Earlier this week, the NYSE filed proposed rule changes with the SEC related to compensation committee independence and the hiring of compensation advisers. The NYSE proposed such rules to comply with Exchange Act Rule 10C-1 adopted in June. Rule 10C-1 requires national securities exchanges to adopt listing standards which effectuate the compensation committee and committee adviser independence requirements of Section 952 of the Dodd-Frank Act. The NYSE’s proposed rules do not expand upon or vary much from the SEC rules. The NYSE proposed to have its new listing standards effective on July 1, 2013; however, companies would have until the earlier of their first annual meeting after January 15, 2014, or October 31, 2014, to comply with the such new standards. Set forth below is a summary of the NYSE’s proposed rules:
Compensation Committee Independence
The NYSE proposed rules do not establish any new bright line standards specific to compensation committee independence. Instead, the NYSE proposed rules require that, in affirmatively determining the independence of any director who will serve on a compensation committee, a listed company’s board “consider all factors specifically relevant to determining whether a director has a relationship to the listed company which is material to that director’s ability to be independent from management in connection with the duties of a compensation committee member, including, but not limited to, the two factors explicitly enumerated in Rule 10C-1(b)(ii)”:
- the source of the director’s compensation, including any consulting, advisory or other compensatory fee paid by the listed company to such director; and
- whether the director has an affiliate relationship with the listed company, a subsidiary of the listed company or an affiliate of a subsidiary of the listed company.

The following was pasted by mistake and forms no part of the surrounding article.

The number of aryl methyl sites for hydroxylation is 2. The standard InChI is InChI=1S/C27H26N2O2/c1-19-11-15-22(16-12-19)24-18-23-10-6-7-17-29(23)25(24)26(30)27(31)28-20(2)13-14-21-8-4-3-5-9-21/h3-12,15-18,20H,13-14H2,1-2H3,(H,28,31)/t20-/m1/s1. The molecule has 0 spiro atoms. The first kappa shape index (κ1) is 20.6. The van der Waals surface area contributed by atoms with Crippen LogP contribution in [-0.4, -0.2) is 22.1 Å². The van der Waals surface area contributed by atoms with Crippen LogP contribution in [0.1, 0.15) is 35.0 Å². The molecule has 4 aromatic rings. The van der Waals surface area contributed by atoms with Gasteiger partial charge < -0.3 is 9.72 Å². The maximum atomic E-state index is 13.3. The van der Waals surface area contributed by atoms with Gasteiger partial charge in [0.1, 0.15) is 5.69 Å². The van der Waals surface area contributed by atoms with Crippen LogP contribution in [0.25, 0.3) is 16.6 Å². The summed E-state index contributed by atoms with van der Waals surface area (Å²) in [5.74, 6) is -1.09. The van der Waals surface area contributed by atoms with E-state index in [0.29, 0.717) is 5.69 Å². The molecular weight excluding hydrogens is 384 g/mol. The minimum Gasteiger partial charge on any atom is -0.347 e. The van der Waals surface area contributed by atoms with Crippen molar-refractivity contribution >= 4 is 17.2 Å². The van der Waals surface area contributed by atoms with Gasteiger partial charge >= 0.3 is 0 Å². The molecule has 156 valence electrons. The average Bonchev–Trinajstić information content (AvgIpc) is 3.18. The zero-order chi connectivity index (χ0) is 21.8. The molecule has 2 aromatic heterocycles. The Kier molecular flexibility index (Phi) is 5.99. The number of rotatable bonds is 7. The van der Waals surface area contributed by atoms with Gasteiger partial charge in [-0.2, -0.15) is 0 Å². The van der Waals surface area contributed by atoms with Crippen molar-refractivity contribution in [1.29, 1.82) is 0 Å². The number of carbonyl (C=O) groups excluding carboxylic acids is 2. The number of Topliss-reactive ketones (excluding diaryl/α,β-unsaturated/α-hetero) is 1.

The proposing release specifically provides that the NYSE does not believe that board compensation should be considered as part of the independence determination. Further, commentary to the proposed NYSE rules provides that “the board should consider whether the director receives compensation from any person or entity that would impair his ability to make independent judgments about the listed company’s executive compensation. Similarly, when considering any affiliate relationship a director has with the company, a subsidiary of the company, or an affiliate of a subsidiary of the company, in determining his independence for purposes of compensation committee service,. . . the board should consider whether the affiliate relationship places the director under the direct or indirect control of the listed company or its senior management, or creates a direct relationship between the director and members of senior management, in each case of a nature that would impair his ability to make independent judgments about the listed company’s executive compensation.”
Compensation Committee Adviser Independence
The NYSE proposed rules related to compensation committee advisers provide that prior to hiring a compensation adviser, the compensation committee must consider the six factors set forth in Rule 10C-1(b)(4). The NYSE proposed rules do not add any factors for a compensation committee to consider prior to hiring an adviser, as the “Exchange believes that the list included in Rule 10C-1(b)(4) is very comprehensive and the proposed listing standard would also require the compensation committee to consider any other factors that would be relevant to the adviser’s independence from management.”
The NYSE’s proposed new rules are subject to SEC review and comment. We believe it is unlikely that the SEC will have many objections to the proposed rules, as they essentially mirror the SEC’s rules. In light of the NYSE proposed rules, NYSE listed companies should be reviewing their compensation committee charters, the composition of the compensation committee and their relationships with the compensation advisers in order to identify whether any modifications or changes may be in order to comply with the coming NYSE standards.